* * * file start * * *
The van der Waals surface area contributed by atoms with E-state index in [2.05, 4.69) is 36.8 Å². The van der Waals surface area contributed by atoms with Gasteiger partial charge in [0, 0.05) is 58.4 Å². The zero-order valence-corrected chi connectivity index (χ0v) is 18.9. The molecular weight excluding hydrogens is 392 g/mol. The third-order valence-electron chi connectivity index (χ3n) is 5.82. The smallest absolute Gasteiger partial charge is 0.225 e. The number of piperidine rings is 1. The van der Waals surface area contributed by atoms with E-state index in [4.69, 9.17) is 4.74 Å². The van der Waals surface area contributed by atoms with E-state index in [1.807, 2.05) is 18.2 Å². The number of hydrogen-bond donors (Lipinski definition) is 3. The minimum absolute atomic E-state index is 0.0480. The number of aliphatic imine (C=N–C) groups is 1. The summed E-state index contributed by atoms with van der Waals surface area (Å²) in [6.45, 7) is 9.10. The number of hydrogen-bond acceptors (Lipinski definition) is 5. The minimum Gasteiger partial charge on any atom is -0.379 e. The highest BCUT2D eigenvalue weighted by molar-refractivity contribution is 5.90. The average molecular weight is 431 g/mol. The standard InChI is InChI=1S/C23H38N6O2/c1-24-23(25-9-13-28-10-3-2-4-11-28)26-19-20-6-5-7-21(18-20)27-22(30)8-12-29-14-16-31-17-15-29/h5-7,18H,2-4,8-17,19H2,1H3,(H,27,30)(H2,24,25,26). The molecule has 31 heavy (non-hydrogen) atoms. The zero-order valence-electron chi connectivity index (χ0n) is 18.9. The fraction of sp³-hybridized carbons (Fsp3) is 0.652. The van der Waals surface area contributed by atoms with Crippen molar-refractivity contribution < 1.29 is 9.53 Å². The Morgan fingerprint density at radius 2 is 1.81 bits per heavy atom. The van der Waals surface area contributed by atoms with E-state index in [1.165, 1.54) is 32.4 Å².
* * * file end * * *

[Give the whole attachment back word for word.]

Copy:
The van der Waals surface area contributed by atoms with E-state index in [2.05, 4.69) is 36.8 Å². The van der Waals surface area contributed by atoms with Gasteiger partial charge in [0, 0.05) is 58.4 Å². The zero-order valence-corrected chi connectivity index (χ0v) is 18.9. The molecular weight excluding hydrogens is 392 g/mol. The third-order valence-electron chi connectivity index (χ3n) is 5.82. The smallest absolute Gasteiger partial charge is 0.225 e. The number of piperidine rings is 1. The van der Waals surface area contributed by atoms with E-state index in [4.69, 9.17) is 4.74 Å². The van der Waals surface area contributed by atoms with E-state index in [1.807, 2.05) is 18.2 Å². The number of hydrogen-bond donors (Lipinski definition) is 3. The minimum absolute atomic E-state index is 0.0480. The number of aliphatic imine (C=N–C) groups is 1. The summed E-state index contributed by atoms with van der Waals surface area (Å²) in [6.45, 7) is 9.10. The number of hydrogen-bond acceptors (Lipinski definition) is 5. The minimum Gasteiger partial charge on any atom is -0.379 e. The highest BCUT2D eigenvalue weighted by molar-refractivity contribution is 5.90. The average molecular weight is 431 g/mol. The standard InChI is InChI=1S/C23H38N6O2/c1-24-23(25-9-13-28-10-3-2-4-11-28)26-19-20-6-5-7-21(18-20)27-22(30)8-12-29-14-16-31-17-15-29/h5-7,18H,2-4,8-17,19H2,1H3,(H,27,30)(H2,24,25,26). The molecule has 31 heavy (non-hydrogen) atoms. The zero-order valence-electron chi connectivity index (χ0n) is 18.9. The fraction of sp³-hybridized carbons (Fsp3) is 0.652. The van der Waals surface area contributed by atoms with Crippen molar-refractivity contribution < 1.29 is 9.53 Å². The Morgan fingerprint density at radius 2 is 1.81 bits per heavy atom. The van der Waals surface area contributed by atoms with E-state index in [1.165, 1.54) is 32.4 Å².